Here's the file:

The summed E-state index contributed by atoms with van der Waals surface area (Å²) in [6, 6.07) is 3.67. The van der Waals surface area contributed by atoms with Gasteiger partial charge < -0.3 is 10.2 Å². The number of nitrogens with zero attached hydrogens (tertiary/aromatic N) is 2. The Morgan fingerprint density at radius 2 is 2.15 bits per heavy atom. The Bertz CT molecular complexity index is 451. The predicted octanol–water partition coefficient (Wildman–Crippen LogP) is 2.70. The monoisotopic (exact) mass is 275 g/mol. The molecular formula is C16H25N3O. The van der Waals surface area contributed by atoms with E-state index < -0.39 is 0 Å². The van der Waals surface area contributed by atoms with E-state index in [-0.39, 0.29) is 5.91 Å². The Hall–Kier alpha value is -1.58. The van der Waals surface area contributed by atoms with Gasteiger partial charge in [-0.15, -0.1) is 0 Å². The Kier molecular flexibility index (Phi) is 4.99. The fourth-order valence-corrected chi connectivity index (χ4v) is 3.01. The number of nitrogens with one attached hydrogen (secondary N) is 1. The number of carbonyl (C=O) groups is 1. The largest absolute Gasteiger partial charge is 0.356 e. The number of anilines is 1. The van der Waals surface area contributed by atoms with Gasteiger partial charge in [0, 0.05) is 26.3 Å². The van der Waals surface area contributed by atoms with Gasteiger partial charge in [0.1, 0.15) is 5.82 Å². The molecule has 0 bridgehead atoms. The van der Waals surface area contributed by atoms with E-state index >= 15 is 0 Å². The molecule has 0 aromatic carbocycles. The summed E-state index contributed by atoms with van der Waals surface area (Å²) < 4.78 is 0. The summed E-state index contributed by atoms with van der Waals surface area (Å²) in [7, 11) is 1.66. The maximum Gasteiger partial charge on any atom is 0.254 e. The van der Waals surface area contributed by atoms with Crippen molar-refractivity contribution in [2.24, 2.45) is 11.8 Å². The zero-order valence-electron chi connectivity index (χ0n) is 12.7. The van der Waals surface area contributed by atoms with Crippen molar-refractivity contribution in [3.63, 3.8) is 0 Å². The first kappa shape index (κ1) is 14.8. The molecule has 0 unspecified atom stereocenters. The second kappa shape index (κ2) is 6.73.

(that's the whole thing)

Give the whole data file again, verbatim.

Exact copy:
The summed E-state index contributed by atoms with van der Waals surface area (Å²) in [6, 6.07) is 3.67. The van der Waals surface area contributed by atoms with Gasteiger partial charge < -0.3 is 10.2 Å². The number of nitrogens with zero attached hydrogens (tertiary/aromatic N) is 2. The Morgan fingerprint density at radius 2 is 2.15 bits per heavy atom. The Bertz CT molecular complexity index is 451. The predicted octanol–water partition coefficient (Wildman–Crippen LogP) is 2.70. The monoisotopic (exact) mass is 275 g/mol. The molecular formula is C16H25N3O. The van der Waals surface area contributed by atoms with E-state index < -0.39 is 0 Å². The van der Waals surface area contributed by atoms with E-state index in [-0.39, 0.29) is 5.91 Å². The Hall–Kier alpha value is -1.58. The van der Waals surface area contributed by atoms with Gasteiger partial charge in [-0.15, -0.1) is 0 Å². The Kier molecular flexibility index (Phi) is 4.99. The fourth-order valence-corrected chi connectivity index (χ4v) is 3.01. The number of nitrogens with one attached hydrogen (secondary N) is 1. The number of carbonyl (C=O) groups is 1. The largest absolute Gasteiger partial charge is 0.356 e. The number of anilines is 1. The van der Waals surface area contributed by atoms with Gasteiger partial charge in [0, 0.05) is 26.3 Å². The van der Waals surface area contributed by atoms with Gasteiger partial charge in [0.1, 0.15) is 5.82 Å². The molecule has 0 bridgehead atoms. The van der Waals surface area contributed by atoms with E-state index >= 15 is 0 Å². The molecule has 0 aromatic carbocycles. The summed E-state index contributed by atoms with van der Waals surface area (Å²) < 4.78 is 0. The summed E-state index contributed by atoms with van der Waals surface area (Å²) in [7, 11) is 1.66. The maximum Gasteiger partial charge on any atom is 0.254 e. The van der Waals surface area contributed by atoms with Crippen molar-refractivity contribution in [2.24, 2.45) is 11.8 Å². The zero-order valence-electron chi connectivity index (χ0n) is 12.7. The van der Waals surface area contributed by atoms with Crippen molar-refractivity contribution in [3.63, 3.8) is 0 Å². The first kappa shape index (κ1) is 14.8. The molecule has 0 unspecified atom stereocenters. The second kappa shape index (κ2) is 6.73.